Phyllis Lyon was born on November 10, 1924, in Tulsa, Oklahoma, and raised primarily in northern California. She graduated from Sacramento High School in 1943 and went on to the University of California-Berkeley, where she received a Bachelor of Arts in journalism in 1946. She served as a police-beat and general reporter at the Chico Enterprise-Record during the 1940s. In the early 1950s she served on the editorial staff at two building trades magazines in Seattle, Washington.
Del Martin was born Dorothy L. Taliaferro in San Francisco, California, on May 5, 1921, to Jones and Mary Taliaferro. She was salutatorian of the first graduating class of George Washington High School in San Francisco. She studied journalism at the University of California at Berkeley and at San Francisco State College. Her last name was changed to Martin during a four-year marriage to a man; she later changed her first name to Del.
Lyon and Martin met in Seattle, Washington, when Martin joined the staff of a business that published daily construction reports where Lyon worked. They quickly became good friends and within two years became romantically involved. They moved in together in San Francisco in 1953. In 1955, they were part of a group of eight lesbians that founded the Daughters of Bilitis (DOB), in part to counteract the loneliness and isolation they felt as lesbians. Lyon was the first editor of DOB's monthly magazine, The Ladder, beginning in 1956 and into 1960. Del succeeded Phyllis as editor in 1960 to 1962. She was followed by a number of other editors until 1970 when the magazine was no longer a DOB project. Martin was DOB national president from 1957 to 1960. Martin and Lyon were both instrumental in organizing DOB's first national convention at a downtown San Francisco hotel in 1960.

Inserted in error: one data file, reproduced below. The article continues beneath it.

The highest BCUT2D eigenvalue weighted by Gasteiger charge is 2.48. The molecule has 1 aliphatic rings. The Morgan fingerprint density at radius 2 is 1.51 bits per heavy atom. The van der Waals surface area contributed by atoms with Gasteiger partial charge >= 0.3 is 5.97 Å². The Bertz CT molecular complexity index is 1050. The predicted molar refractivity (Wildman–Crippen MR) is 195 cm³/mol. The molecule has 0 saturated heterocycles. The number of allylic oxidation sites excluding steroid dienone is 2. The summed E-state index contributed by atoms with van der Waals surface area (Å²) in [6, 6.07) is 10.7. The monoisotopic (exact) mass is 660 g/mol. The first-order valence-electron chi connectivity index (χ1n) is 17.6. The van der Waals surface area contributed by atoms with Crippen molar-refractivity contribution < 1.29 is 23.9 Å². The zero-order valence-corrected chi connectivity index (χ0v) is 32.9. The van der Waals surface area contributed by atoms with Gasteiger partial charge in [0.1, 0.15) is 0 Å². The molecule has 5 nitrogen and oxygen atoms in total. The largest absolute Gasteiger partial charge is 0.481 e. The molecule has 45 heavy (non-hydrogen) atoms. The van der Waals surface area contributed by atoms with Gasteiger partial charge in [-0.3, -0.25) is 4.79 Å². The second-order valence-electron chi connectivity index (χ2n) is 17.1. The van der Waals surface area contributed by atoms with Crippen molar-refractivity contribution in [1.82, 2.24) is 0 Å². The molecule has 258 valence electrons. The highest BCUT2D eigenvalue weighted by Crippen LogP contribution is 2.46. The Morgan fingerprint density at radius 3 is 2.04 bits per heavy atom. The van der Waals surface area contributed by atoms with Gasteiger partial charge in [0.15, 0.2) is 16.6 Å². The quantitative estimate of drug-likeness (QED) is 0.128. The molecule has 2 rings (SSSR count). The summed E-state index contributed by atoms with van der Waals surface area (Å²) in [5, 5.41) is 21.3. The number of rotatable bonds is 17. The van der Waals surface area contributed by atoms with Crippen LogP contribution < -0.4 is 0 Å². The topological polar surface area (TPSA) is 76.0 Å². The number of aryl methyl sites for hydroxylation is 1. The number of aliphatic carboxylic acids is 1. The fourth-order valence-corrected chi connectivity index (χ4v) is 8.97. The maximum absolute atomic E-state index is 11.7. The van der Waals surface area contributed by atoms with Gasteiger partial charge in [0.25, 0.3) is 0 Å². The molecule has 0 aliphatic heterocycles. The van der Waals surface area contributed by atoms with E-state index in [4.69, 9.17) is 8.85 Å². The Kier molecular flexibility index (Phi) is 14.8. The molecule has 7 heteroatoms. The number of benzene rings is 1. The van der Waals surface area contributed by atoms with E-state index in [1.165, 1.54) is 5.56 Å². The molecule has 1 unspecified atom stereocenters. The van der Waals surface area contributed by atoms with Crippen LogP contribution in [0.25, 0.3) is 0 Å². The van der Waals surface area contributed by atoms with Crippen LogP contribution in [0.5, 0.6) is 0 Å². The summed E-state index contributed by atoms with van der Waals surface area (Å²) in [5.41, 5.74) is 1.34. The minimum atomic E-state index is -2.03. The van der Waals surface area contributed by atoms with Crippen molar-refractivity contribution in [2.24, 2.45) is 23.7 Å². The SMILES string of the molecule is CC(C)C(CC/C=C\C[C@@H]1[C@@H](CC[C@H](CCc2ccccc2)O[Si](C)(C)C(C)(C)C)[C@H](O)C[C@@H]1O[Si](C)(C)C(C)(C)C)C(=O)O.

In 1962, Lyon, Martin and other early lesbian and gay activists met with state legislators to urge them to change California sex laws that criminalized homosexuals. The legislators encouraged them to secure support from religious leaders. Shortly thereafter Phyllis and Del met Ted McIlvenna, a Methodist clergy doing young adult outreach at the Glide Urban Center, and some other young, progressive clergy. Lyon and Martin accepted McIlvenna's invitation to participate in an historic consultation between religious leaders and gay and lesbian activists in the early summer of 1964. They insisted on a larger lesbian participation at this consultation and got agreement for three other DOB members to join them there. This consultation led to the formation of the Council on Religion and the Homosexual (CRH) later that year.
Lyon and Martin both served on the initial board of directors of CRH. They played key roles in organizing and staffing the infamous Mardi Gras Ball on New Year's Day 1965 at California Hall where police harassment of participants was challenged by CRH leaders. Phyllis was hired at the Glide Foundation as McIlvenna's assistant and became the de facto staff person for CRH for a number of years. With McIlvenna, she founded the National Sex and Drug Forum (1968) and began a career as a sex educator. She was one of the founding faculty members of The Institute for Advanced Study of Human Sexuality, a graduate school that grants doctoral and other degrees in sexology, in 1976.